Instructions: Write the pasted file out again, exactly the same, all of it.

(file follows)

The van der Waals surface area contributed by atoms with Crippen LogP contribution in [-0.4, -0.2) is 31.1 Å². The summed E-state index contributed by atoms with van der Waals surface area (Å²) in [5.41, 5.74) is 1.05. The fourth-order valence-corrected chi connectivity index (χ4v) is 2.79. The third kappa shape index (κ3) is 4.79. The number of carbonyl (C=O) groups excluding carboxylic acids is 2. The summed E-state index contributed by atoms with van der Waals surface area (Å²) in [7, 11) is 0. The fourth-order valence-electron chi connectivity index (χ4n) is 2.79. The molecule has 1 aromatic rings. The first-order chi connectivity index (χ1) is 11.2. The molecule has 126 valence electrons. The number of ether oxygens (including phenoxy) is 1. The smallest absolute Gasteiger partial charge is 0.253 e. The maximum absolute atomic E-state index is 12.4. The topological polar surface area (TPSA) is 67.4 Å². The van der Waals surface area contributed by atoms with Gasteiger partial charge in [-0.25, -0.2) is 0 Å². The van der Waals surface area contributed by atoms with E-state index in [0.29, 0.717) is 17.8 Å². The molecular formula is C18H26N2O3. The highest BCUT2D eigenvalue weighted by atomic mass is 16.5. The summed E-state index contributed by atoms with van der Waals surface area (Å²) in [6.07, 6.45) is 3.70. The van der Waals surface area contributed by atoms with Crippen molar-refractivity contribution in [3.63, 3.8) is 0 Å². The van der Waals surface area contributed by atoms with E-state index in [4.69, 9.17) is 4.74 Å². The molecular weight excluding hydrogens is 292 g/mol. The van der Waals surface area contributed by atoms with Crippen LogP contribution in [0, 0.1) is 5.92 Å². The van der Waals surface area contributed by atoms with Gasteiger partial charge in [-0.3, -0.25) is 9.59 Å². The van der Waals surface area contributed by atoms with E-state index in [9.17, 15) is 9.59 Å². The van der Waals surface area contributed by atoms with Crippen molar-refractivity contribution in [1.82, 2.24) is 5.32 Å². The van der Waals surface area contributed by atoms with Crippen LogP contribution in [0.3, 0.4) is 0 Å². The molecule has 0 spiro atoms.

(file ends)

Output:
The van der Waals surface area contributed by atoms with Crippen LogP contribution in [-0.4, -0.2) is 31.1 Å². The summed E-state index contributed by atoms with van der Waals surface area (Å²) in [5.41, 5.74) is 1.05. The fourth-order valence-corrected chi connectivity index (χ4v) is 2.79. The third kappa shape index (κ3) is 4.79. The number of carbonyl (C=O) groups excluding carboxylic acids is 2. The summed E-state index contributed by atoms with van der Waals surface area (Å²) in [7, 11) is 0. The fourth-order valence-electron chi connectivity index (χ4n) is 2.79. The molecule has 1 aromatic rings. The first-order chi connectivity index (χ1) is 11.2. The molecule has 126 valence electrons. The number of ether oxygens (including phenoxy) is 1. The smallest absolute Gasteiger partial charge is 0.253 e. The maximum absolute atomic E-state index is 12.4. The topological polar surface area (TPSA) is 67.4 Å². The van der Waals surface area contributed by atoms with Gasteiger partial charge in [-0.25, -0.2) is 0 Å². The van der Waals surface area contributed by atoms with E-state index in [0.29, 0.717) is 17.8 Å². The molecular formula is C18H26N2O3. The highest BCUT2D eigenvalue weighted by atomic mass is 16.5. The summed E-state index contributed by atoms with van der Waals surface area (Å²) in [6.07, 6.45) is 3.70. The van der Waals surface area contributed by atoms with Crippen molar-refractivity contribution in [3.63, 3.8) is 0 Å². The van der Waals surface area contributed by atoms with E-state index in [4.69, 9.17) is 4.74 Å². The molecular weight excluding hydrogens is 292 g/mol. The van der Waals surface area contributed by atoms with Crippen LogP contribution in [0, 0.1) is 5.92 Å². The van der Waals surface area contributed by atoms with Gasteiger partial charge in [-0.3, -0.25) is 9.59 Å². The van der Waals surface area contributed by atoms with E-state index in [9.17, 15) is 9.59 Å². The van der Waals surface area contributed by atoms with Crippen molar-refractivity contribution in [1.82, 2.24) is 5.32 Å². The van der Waals surface area contributed by atoms with Crippen LogP contribution in [0.3, 0.4) is 0 Å². The molecule has 0 spiro atoms.